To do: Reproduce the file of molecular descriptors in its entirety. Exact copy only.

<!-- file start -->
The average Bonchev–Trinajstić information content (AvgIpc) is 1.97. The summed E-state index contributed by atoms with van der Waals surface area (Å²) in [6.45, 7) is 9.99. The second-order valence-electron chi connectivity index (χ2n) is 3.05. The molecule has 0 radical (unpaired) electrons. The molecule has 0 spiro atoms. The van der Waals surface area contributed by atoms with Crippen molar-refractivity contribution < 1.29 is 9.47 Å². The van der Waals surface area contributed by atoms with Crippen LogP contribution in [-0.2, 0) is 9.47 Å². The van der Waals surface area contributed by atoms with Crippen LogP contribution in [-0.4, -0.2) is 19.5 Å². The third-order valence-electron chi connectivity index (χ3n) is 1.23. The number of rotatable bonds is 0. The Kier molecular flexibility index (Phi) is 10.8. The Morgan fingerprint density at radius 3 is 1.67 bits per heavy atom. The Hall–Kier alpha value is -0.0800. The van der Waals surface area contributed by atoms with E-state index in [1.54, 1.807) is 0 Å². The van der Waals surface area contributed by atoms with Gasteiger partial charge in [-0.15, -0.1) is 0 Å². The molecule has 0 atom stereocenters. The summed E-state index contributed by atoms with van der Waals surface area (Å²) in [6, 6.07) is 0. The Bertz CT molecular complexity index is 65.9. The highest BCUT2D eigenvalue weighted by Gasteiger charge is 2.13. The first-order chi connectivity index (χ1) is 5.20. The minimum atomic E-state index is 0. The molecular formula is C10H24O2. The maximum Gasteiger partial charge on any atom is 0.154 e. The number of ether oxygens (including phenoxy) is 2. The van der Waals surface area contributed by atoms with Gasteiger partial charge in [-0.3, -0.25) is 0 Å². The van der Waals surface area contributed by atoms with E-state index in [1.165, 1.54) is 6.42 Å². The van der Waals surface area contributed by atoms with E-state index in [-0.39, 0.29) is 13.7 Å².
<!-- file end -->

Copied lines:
The average Bonchev–Trinajstić information content (AvgIpc) is 1.97. The summed E-state index contributed by atoms with van der Waals surface area (Å²) in [6.45, 7) is 9.99. The second-order valence-electron chi connectivity index (χ2n) is 3.05. The molecule has 0 radical (unpaired) electrons. The molecule has 0 spiro atoms. The van der Waals surface area contributed by atoms with Crippen molar-refractivity contribution < 1.29 is 9.47 Å². The van der Waals surface area contributed by atoms with Crippen LogP contribution in [-0.2, 0) is 9.47 Å². The van der Waals surface area contributed by atoms with Crippen LogP contribution in [-0.4, -0.2) is 19.5 Å². The third-order valence-electron chi connectivity index (χ3n) is 1.23. The number of rotatable bonds is 0. The Kier molecular flexibility index (Phi) is 10.8. The Morgan fingerprint density at radius 3 is 1.67 bits per heavy atom. The Hall–Kier alpha value is -0.0800. The van der Waals surface area contributed by atoms with E-state index in [1.54, 1.807) is 0 Å². The van der Waals surface area contributed by atoms with Gasteiger partial charge in [-0.15, -0.1) is 0 Å². The molecule has 0 atom stereocenters. The summed E-state index contributed by atoms with van der Waals surface area (Å²) in [6, 6.07) is 0. The Bertz CT molecular complexity index is 65.9. The highest BCUT2D eigenvalue weighted by Gasteiger charge is 2.13. The first-order chi connectivity index (χ1) is 5.20. The minimum atomic E-state index is 0. The molecular formula is C10H24O2. The maximum Gasteiger partial charge on any atom is 0.154 e. The number of ether oxygens (including phenoxy) is 2. The van der Waals surface area contributed by atoms with Gasteiger partial charge in [-0.3, -0.25) is 0 Å². The van der Waals surface area contributed by atoms with E-state index in [1.165, 1.54) is 6.42 Å². The van der Waals surface area contributed by atoms with E-state index in [-0.39, 0.29) is 13.7 Å².